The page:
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Archive for March, 2012

Charlotte now truly Detroit on the Catawba

And Charlotte City Manager Curt Walton admits it:

Walton’s worry is that Charlotte would become similar to an older Rust Belt city, with a small sliver of the population paying the bills. That is a symptom of a growing gap between rich and poor, he believes, and will make it difficult for the city to continue a high quality of life.

“If we don’t invest now, will we see a markedly declining Charlotte in five years? In my opinion, probably not,” Walton said. “However, if we don’t invest soon, and in innovative ways, will we see decline in 10 years? Again in my opinion, yes.”

The problem here? First and foremost, Charlotte residents already face the highest cost of local government among the state’s municipalities with populations of 25,000 and above (measured as combined city and county tax and fee collections per capita, water and sewer charges excluded). This willingness of the City of Charlotte and Mecklenburg County to tax to build stuff so that they will come has obviously not succeeded. Walton’s solution? Double down, tax more, so we can build more stuff so hopefully they will come now.

If insanity is doing the same thing over and over again and expecting different results, then Walton’s proposal certainly qualifies.

The alternative? As JLF President John Hood said in the same article:

History suggests that you can’t overcome a fundamental cost disadvantage. It’s a very common phenomenon of people moving out. The solution is to work on the cost side. How can you make it less expensive?

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New polling out

Public Policy Polling has a new poll out on the Democratic primary race for Governor. It is, as they note, “about as low key an election for a major office as you could ever imagine” with the percentage of undecided voters actually increasing over the past month. For now, former U.S. Rep. Bob Etheridge leads (26 percent), followed by Lt. Gov. Walter Dalton (15 percent), Bruce Blackmon (5 percent), Gary Dunn (4 percent), Rep. Bill Faison (3 percent), and Gardenia Henley (2 percent). Support for Etheridge and Dalton is highly regionalized.

There’s no reason to expect those numbers to change much until the candidates start spending money on TV time, which might happen two or three weeks before the May 8 primary. The question is whether the ads will change the competitive landscape. In particular, will Bill Faison, a Chapel Hill trial attorney, be willing and able to write a big enough check to get himself known and liked enough to force a runoff. He certainly has a lot of ground to make up…

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Bobcats quote of the year

For its absurdity if nothing else. Bobcats team captain Corey Maggette:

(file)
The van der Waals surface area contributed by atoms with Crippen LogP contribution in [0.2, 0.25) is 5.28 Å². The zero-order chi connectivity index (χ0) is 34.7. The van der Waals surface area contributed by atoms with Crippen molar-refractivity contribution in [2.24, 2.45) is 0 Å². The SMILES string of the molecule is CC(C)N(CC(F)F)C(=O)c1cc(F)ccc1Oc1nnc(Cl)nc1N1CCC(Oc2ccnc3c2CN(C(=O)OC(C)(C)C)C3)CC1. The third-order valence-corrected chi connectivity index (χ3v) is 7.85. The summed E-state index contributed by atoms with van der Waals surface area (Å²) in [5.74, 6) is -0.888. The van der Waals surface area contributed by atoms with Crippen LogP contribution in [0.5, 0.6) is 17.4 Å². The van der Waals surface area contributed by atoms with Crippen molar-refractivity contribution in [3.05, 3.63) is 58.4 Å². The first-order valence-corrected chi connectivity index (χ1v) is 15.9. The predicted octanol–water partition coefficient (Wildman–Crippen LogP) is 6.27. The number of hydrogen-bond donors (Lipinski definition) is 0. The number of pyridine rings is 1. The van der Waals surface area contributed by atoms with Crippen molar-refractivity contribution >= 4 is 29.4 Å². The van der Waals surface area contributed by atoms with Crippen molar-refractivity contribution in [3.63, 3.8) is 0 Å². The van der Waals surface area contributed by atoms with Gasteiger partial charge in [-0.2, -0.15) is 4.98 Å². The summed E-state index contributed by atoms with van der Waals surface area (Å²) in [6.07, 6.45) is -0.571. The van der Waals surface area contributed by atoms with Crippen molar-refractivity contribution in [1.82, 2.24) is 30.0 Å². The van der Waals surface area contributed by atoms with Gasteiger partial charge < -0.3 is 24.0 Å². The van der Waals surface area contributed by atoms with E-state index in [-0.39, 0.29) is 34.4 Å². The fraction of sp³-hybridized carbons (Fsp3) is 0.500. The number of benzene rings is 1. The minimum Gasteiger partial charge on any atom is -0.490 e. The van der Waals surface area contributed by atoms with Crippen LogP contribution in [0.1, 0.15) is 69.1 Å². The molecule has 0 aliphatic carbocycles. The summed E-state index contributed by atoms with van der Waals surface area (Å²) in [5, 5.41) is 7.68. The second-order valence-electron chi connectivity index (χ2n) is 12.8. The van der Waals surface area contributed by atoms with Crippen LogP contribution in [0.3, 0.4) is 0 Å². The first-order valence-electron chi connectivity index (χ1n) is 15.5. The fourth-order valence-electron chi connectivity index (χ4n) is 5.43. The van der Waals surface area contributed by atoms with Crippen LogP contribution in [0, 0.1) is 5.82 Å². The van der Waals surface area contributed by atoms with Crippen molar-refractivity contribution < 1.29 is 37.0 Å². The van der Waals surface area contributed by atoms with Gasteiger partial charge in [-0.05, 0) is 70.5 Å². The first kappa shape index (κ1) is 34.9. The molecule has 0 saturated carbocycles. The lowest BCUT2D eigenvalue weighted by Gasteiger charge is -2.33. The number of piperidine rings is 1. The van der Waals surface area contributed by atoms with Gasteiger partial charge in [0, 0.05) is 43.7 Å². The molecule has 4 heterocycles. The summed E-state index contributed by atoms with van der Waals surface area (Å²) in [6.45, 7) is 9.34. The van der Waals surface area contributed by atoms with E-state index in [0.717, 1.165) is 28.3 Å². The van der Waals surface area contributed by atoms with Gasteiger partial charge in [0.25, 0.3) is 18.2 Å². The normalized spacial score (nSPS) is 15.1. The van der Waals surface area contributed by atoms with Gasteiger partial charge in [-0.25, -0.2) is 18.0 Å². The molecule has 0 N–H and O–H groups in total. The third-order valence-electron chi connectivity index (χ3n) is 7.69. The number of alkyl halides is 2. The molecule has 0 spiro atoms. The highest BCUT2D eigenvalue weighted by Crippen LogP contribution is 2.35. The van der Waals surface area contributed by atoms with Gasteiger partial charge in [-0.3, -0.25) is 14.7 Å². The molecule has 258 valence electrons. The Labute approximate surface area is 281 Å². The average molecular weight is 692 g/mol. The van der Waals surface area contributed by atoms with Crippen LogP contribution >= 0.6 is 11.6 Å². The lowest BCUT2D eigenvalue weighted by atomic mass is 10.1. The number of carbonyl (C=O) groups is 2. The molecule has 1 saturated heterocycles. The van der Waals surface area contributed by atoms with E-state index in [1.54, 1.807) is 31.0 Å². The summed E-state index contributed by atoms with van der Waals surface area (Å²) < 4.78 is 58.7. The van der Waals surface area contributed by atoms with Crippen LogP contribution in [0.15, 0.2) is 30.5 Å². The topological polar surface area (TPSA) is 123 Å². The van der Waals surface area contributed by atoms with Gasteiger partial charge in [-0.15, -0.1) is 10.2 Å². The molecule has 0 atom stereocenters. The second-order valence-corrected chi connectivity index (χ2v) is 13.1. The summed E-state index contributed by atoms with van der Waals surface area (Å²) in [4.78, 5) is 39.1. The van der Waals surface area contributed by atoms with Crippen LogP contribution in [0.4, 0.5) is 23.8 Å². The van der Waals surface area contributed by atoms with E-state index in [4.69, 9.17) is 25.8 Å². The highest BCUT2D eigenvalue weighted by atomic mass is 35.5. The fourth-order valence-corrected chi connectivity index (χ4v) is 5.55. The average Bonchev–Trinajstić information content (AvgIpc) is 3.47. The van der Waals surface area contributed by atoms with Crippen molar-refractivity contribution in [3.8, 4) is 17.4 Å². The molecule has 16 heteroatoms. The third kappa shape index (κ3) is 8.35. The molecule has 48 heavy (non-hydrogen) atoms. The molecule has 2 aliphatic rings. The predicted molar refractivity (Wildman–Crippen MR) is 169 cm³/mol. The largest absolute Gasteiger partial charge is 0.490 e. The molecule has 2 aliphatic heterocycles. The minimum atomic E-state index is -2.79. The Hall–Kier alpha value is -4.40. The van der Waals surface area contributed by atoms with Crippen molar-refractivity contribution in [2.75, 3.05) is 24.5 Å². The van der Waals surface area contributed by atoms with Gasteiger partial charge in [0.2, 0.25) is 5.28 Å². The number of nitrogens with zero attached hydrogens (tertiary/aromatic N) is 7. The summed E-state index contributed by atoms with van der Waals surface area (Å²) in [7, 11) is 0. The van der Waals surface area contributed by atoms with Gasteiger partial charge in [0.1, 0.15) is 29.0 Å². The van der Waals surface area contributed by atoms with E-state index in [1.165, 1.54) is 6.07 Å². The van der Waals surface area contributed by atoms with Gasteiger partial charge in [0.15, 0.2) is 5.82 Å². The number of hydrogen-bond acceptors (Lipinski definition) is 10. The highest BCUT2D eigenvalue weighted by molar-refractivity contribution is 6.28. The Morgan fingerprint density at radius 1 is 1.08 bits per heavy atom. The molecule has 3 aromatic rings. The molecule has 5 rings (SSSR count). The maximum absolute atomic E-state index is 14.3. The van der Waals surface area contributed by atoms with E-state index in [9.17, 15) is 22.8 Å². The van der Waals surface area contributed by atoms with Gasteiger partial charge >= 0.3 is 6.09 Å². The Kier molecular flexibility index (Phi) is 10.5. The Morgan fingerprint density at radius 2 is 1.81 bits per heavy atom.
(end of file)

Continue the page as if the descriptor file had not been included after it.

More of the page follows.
We’ve got guys who can score. We just haven’t been making shots.

The Bobcats currently are last in the NBA in points per game and field goal percentage.

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Gluton-free silliness

Gluton-free products are all the rage. For the life of me, I don’t understand why. Someone close to me has celiac disease so I am quite aware what a gluton-free diet involves. Among the last things I would want to do is voluntarily restrict myself to such a diet.

Wheat flour makes baking much simpler, which is exactly why it’s so commonly used. Without it, bakers have to resort to a mix of other types of flours to try to achieve similar results. This is both expensive and the results often leave much to be desired. As Peter Reinhart, a baking expert and cookbook author who works for Johnson & Wales University, said to the Charlotte Observer:

It’s certainly not a weight-loss thing if you’re eating most of the products out there now. If they’re not loaded with sugar, they’re loaded with starches that convert into body fat.

Yup. Some of the most disgustingly sweet things I’ve ever had were gluton-free.

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The real big new question

When do people elsewhere realize that unemployment is significantly higher than the national average in Charlotte and the banking sector, upon which the city is over reliant, is crippled and stop moving here?

Bonus observation
: A guess that answers what Mary Newsom is doing now that she’s no longer at the Charlotte Observer.

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Thom Tillis talks to Technician

With the the Technician being the N.C. State newspaper, which covered the House Speaker’s talk on campus. On the proposed state constitutional amendment to prohibit gay marriages, Tillis said it’s a generational issue and that “If it passes, I think it will be repealed within 20 years.” Can’t argue with that.

More generally, politicians have time horizons that are only slightly longer than that of the typical teenager. Pols just don’t think much past the next election. For now, the political calculus behind the amendment is simple enough: older people vote at higher rates than younger people do. Older folks are also more likely to be in favor of the proposed amendment. The GOP is chasing those votes and also rewarding one of its core constituencies.

The problem for the GOP is that those older voters will die off. Today’s younger people, whether currently politically active or not, are more likely to not have a problem with gay marriage. Basic marketing says that its hard to change brand loyalty once established — and to the degree that this is turning younger citizens away from the Republican Party and towards the Democrats, it represents a real long-term problem for the GOP.

So when will the GOP realize that they are the frog in a pot of water that is very slowly being heated to a boil?